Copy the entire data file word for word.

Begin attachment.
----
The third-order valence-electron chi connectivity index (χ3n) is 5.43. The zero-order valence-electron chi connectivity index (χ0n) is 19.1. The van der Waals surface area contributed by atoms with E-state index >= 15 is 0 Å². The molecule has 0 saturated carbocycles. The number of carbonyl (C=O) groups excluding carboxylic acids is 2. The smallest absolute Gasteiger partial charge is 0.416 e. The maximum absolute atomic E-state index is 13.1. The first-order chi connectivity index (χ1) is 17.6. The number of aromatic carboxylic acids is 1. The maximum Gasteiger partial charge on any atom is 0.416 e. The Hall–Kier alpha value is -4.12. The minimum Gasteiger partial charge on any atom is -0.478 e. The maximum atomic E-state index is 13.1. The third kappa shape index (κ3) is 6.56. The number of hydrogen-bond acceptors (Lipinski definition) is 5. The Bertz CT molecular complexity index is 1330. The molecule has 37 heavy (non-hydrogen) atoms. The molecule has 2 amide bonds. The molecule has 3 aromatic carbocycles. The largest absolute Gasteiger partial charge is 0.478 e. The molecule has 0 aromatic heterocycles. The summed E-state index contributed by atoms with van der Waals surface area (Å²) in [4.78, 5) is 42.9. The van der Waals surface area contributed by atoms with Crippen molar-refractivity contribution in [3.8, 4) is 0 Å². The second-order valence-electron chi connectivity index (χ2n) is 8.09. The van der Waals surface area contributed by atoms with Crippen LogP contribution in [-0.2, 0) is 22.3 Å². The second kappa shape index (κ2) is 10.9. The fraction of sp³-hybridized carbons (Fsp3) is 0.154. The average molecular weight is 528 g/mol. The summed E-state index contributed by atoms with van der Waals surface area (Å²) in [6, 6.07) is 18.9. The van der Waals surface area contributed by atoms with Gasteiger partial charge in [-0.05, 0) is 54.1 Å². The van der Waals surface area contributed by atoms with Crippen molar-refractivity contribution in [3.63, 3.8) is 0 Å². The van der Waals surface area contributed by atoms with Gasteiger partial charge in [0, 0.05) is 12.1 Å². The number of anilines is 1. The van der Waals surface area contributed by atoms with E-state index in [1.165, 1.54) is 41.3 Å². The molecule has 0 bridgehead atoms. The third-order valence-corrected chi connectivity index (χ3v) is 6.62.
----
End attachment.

The third-order valence-electron chi connectivity index (χ3n) is 5.43. The zero-order valence-electron chi connectivity index (χ0n) is 19.1. The van der Waals surface area contributed by atoms with E-state index >= 15 is 0 Å². The molecule has 0 saturated carbocycles. The number of carbonyl (C=O) groups excluding carboxylic acids is 2. The smallest absolute Gasteiger partial charge is 0.416 e. The maximum absolute atomic E-state index is 13.1. The first-order chi connectivity index (χ1) is 17.6. The number of aromatic carboxylic acids is 1. The maximum Gasteiger partial charge on any atom is 0.416 e. The Hall–Kier alpha value is -4.12. The minimum Gasteiger partial charge on any atom is -0.478 e. The maximum atomic E-state index is 13.1. The third kappa shape index (κ3) is 6.56. The number of hydrogen-bond acceptors (Lipinski definition) is 5. The Bertz CT molecular complexity index is 1330. The molecule has 37 heavy (non-hydrogen) atoms. The molecule has 2 amide bonds. The molecule has 3 aromatic carbocycles. The largest absolute Gasteiger partial charge is 0.478 e. The molecule has 0 aromatic heterocycles. The summed E-state index contributed by atoms with van der Waals surface area (Å²) in [4.78, 5) is 42.9. The van der Waals surface area contributed by atoms with Crippen molar-refractivity contribution in [3.8, 4) is 0 Å². The second-order valence-electron chi connectivity index (χ2n) is 8.09. The van der Waals surface area contributed by atoms with Crippen LogP contribution in [-0.2, 0) is 22.3 Å². The second kappa shape index (κ2) is 10.9. The fraction of sp³-hybridized carbons (Fsp3) is 0.154. The average molecular weight is 528 g/mol. The summed E-state index contributed by atoms with van der Waals surface area (Å²) in [6, 6.07) is 18.9. The van der Waals surface area contributed by atoms with Gasteiger partial charge in [-0.05, 0) is 54.1 Å². The van der Waals surface area contributed by atoms with Crippen molar-refractivity contribution in [3.63, 3.8) is 0 Å². The van der Waals surface area contributed by atoms with Gasteiger partial charge in [0, 0.05) is 12.1 Å². The number of anilines is 1. The van der Waals surface area contributed by atoms with E-state index in [1.165, 1.54) is 41.3 Å². The molecule has 0 bridgehead atoms. The third-order valence-corrected chi connectivity index (χ3v) is 6.62.